The University of Southampton
Courses

ARCH1005 Archaeological Methods for Fieldwork and Analysis

Module Overview

How do archaeologists find sites, gather data and proceed to make sense of archaeological traces? This module provides a detailed introduction to fieldwork methods and analysis, covering site prospection techniques (e.g., aerial photography and geophysical survey), the basics of environmental and maritime archaeology, the study of standing buildings, scientific dating techniques and excavation. The content is delivered through a combination of lectures and weekly practical sessions.

Aims and Objectives

Module Aims

Introduce you to the conventional and scientific methods used in archaeological fieldwork and analysis.

Learning Outcomes

Knowledge and Understanding

Having successfully completed this module, you will be able to demonstrate knowledge and understanding of:

  • How archaeological resources may be discovered.
  • Archaeological fieldwork and recording methods.
Subject Specific Intellectual and Research Skills

Having successfully completed this module you will be able to:

  • Critically evaluate archaeological knowledge claims based on fieldwork.
  • Critically evaluate field methods and field-based data described in archaeological reports.
Transferable and Generic Skills

Having successfully completed this module you will be able to:

  • Present diverse work as a portfolio.
Subject Specific Practical Skills

Having successfully completed this module you will be able to:

  • Understand the principles of geophysical survey.
  • Understand the principles of underwater surveying.
  • Understand the techniques of environmental analysis.
  • Understand principles of radiometric dating.

Syllabus

This module introduces you to the main field and laboratory techniques of practical archaeology. These include regional and site survey methods, the principles of excavation, dating techniques, environmental reconstruction and sampling, and the special requirements of underwater archaeology.

Special Features

Demonstrations and laboratory sessions will require access to a teaching laboratory. Some sessions will also take place outdoors, in the open spaces at the Avenue campus.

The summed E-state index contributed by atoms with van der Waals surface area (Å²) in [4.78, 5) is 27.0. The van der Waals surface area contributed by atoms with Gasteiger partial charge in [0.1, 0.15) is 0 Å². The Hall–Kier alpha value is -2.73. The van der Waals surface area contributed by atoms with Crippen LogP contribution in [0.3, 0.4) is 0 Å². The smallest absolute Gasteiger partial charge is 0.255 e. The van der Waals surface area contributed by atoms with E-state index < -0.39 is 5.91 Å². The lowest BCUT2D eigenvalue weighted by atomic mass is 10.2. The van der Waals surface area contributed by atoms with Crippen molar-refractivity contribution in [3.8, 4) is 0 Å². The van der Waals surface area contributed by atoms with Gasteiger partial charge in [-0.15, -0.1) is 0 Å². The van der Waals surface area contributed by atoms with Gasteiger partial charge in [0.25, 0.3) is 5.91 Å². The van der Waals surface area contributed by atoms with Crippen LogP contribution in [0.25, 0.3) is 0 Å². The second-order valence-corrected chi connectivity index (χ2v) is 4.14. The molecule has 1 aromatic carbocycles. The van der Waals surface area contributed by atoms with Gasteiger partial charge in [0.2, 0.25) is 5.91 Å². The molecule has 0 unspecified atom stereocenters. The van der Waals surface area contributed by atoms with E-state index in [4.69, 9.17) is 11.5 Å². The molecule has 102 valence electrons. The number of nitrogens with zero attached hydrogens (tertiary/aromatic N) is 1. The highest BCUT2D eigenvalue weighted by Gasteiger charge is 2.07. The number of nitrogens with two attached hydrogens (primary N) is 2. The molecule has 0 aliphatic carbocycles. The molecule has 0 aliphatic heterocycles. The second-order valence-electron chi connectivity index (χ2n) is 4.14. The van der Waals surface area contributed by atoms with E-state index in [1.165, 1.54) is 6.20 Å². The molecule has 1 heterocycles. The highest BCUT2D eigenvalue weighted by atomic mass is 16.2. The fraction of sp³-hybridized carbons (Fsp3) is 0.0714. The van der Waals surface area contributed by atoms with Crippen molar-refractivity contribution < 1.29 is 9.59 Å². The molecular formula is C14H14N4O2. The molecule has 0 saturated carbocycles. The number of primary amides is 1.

Learning and Teaching

Teaching and learning methods

Teaching methods include: • Lectures • Laboratory sessions (practicals) • Demonstrations Learning activities include: • Self-Study

TypeHours
Wider reading or practice10
Practical classes and workshops30
Completion of assessment task88
Preparation for scheduled sessions10
Lecture12
Total study time150

Resources & Reading list

Drewett, P (2000). Field Archaeology. 

Renfrew, C. and Bahn, P. (2016). Archaeology: Theories, Methods and Practice. 

Greene, K. (2010). Archaeology: An Introduction. 

Hester, T., Shafer, H.J. and Feder, K.L. (1997). Field Methods in Archaeology. 

Barker, P. (1993). Techniques of Archaeological Excavation. 

Assessment

Assessment Strategy

Assessments designed to provide informal, on-module feedback. Discussions during laboratory work, classes and demonstrations.

Summative

MethodPercentage contribution
Essay  (1500 words) 50%
Portfolio assignments  (1500 words) 50%

Referral

MethodPercentage contribution
Essay  (1500 words) 50%
Portfolio of Learning  (1500 words) 50%

Repeat Information

Repeat type: Internal & External

Costs

Costs associated with this module

Students are responsible for meeting the cost of essential textbooks, and of producing such essays, assignments, laboratory reports and dissertations as are required to fulfil the academic requirements for each programme of study.

In addition to this, students registered for this module typically also have to pay for:

Other

There are no specific student costs associated with this module. Students may choose to purchase one or more of the core textbooks for the course, but they are not required to do so. Other equipment will be provided from Archaeology's stores as needed.

Please also ensure you read the section on additional costs in the University’s Fees, Charges and Expenses Regulations in the University Calendar available at www.calendar.soton.ac.uk.

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